Unvaccinated Americans hospitalized with COVID-19 cost the U.S. health care system $2.3 billion in June and July: report


Unvaccinated Americans who were hospitalized with COVID-19 cost the U.S. health care system $2.3 billion in June and July, according to a new report from The Peterson Center on Healthcare and the Kaiser Family Foundation — and that’s “likely an understatement,” the researchers wrote.

The report analyzed CDC data, finding there were 37,000 preventable COVID hospitalizations in June and another 76,000 in July among unvaccinated adults in the U.S.

An average COVID hospitalization costs roughly $20,000, the report said, meaning “these largely avoidable hospitalizations have already cost the U.S. health system billions of dollars since the beginning of June.”

The report only focused on hospitalizations of adults in the U.S., as some children are still ineligible to receive the vaccine. An estimated 98.3% of the adults hospitalized due to COVID in June and July were unvaccinated, the report said.

The authors used conservative assumptions to arrive at the $2.3 billion figure, the report said, adding that “this ballpark figure is likely an understatement of the cost burden on the health system from treatment of COVID-19 among unvaccinated adults.”

“The monetary cost of treating unvaccinated people for COVID-19 is borne not only by patients but also by society more broadly,” the report’s authors wrote.

And though there is a societal cost to the free vaccines — as the research, development and distribution has been largely funded by the federal government — the report concludes that “the vaccines save the U.S. health system money in the longer run by preventing costly hospitalizations.”

In addition to the direct monetary strain of treating unvaccinated people, school reopenings and economic recovery also continue to suffer, the report said.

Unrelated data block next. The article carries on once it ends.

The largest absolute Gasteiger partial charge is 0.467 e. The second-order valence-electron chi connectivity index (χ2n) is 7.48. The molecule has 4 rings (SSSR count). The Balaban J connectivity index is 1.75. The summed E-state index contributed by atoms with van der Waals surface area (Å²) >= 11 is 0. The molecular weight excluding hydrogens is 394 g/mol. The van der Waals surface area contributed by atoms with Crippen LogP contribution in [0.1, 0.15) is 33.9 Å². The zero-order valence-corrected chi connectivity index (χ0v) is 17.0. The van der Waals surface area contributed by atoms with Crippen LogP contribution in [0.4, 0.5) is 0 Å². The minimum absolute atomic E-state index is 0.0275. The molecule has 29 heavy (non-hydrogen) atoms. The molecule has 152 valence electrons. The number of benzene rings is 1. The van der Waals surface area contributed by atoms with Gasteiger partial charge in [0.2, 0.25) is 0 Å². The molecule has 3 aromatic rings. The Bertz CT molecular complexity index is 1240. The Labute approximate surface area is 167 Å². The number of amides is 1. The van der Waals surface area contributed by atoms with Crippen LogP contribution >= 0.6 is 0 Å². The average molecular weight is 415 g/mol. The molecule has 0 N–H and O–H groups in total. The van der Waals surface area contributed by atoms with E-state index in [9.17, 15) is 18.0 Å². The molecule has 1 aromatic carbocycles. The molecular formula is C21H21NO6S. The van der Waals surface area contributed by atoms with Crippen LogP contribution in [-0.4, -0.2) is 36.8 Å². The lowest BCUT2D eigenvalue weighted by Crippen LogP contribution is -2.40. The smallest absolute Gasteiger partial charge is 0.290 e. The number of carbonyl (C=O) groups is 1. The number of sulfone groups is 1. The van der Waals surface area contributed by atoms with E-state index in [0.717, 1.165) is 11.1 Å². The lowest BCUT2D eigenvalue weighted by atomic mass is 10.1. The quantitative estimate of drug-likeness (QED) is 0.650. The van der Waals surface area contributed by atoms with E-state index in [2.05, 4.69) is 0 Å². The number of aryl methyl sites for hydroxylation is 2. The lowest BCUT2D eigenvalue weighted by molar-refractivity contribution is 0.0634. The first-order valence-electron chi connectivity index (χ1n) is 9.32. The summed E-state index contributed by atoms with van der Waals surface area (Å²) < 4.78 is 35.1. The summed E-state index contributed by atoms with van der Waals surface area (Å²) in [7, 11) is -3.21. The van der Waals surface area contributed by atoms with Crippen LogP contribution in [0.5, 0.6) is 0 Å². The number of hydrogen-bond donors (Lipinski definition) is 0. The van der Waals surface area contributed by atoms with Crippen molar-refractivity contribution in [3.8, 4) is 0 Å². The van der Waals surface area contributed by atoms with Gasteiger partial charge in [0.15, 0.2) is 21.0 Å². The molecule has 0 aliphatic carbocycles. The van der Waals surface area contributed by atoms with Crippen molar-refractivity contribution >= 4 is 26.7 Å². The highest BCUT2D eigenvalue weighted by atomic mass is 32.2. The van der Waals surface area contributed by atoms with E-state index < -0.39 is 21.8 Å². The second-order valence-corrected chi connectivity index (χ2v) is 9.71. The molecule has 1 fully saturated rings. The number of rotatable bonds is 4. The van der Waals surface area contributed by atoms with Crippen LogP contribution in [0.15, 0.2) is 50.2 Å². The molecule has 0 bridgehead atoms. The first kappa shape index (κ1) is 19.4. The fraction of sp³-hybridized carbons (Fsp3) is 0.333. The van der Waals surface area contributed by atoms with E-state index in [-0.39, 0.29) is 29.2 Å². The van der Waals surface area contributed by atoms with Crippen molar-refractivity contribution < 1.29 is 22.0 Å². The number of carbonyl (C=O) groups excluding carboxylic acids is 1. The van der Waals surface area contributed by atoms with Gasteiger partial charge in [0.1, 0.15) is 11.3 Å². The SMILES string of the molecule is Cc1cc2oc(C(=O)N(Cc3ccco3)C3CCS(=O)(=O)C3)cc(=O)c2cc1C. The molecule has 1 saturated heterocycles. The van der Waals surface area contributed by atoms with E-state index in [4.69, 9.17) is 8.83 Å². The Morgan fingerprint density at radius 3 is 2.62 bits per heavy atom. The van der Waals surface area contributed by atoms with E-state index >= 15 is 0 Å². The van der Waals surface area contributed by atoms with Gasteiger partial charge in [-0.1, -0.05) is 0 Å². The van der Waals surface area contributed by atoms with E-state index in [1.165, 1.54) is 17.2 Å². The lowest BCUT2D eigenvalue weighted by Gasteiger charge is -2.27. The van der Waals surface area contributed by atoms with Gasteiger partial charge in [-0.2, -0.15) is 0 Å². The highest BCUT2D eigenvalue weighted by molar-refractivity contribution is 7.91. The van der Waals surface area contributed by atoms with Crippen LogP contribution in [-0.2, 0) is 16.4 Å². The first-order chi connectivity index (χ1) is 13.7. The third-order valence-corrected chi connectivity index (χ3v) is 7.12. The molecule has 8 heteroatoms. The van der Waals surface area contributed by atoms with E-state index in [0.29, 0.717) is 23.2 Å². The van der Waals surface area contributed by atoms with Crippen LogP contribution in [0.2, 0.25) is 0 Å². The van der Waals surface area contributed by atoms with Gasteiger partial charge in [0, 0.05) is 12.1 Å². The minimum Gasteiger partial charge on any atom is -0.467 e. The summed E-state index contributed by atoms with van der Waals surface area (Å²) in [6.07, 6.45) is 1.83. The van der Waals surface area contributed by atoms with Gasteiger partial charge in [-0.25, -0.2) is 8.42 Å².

After a short-lived decline in new COVID cases right after the vaccines became widely available earlier this year, cases have continued to surge across the U.S. this summer as the delta variant became the dominant strain of the virus. 

The seven-day moving average as of Aug. 20 was 137,188 cases per day and 738 deaths per day, according to the CDC. Hospitalizations were up 43% to 92,482, the most since Feb. 6, according to the New York Times tracker

Roughly 51.5% of the total population is now fully vaccinated, and 71% of those who qualify for the vaccine have received at least one shot. As the more contagious delta variant continues to spread, herd immunity is even further out of reach. Experts say up to 85% or 90% of the population will need to be immune to the virus to reach herd immunity. 

See also: As the more contagious delta variant circulates, public health experts say herd immunity has become an even more distant goal

The report notes that the vaccines — which are highly effective at preventing serious illness, hospitalization and death — have been widely available since mid-April, but vaccination rates have stalled in some states and among young people. 

The FDA formally approved BioNTech BNTX, +9.58% and Pfizer’s PFE, +2.48% COVID-19 vaccine on Monday. 

Read more: FDA approves Pfizer’s COVID-19 shot, making it the first vaccine to receive ‘full’ approval in the U.S.

Now that at least one vaccine has received full FDA approval, there is hope that vaccination rates could go up, as about 30% of unvaccinated American adults, according to a Kaiser Family Foundation COVID-19 tracking project, said they would be more likely to get a COVID-19 vaccine if it were fully approved by the FDA.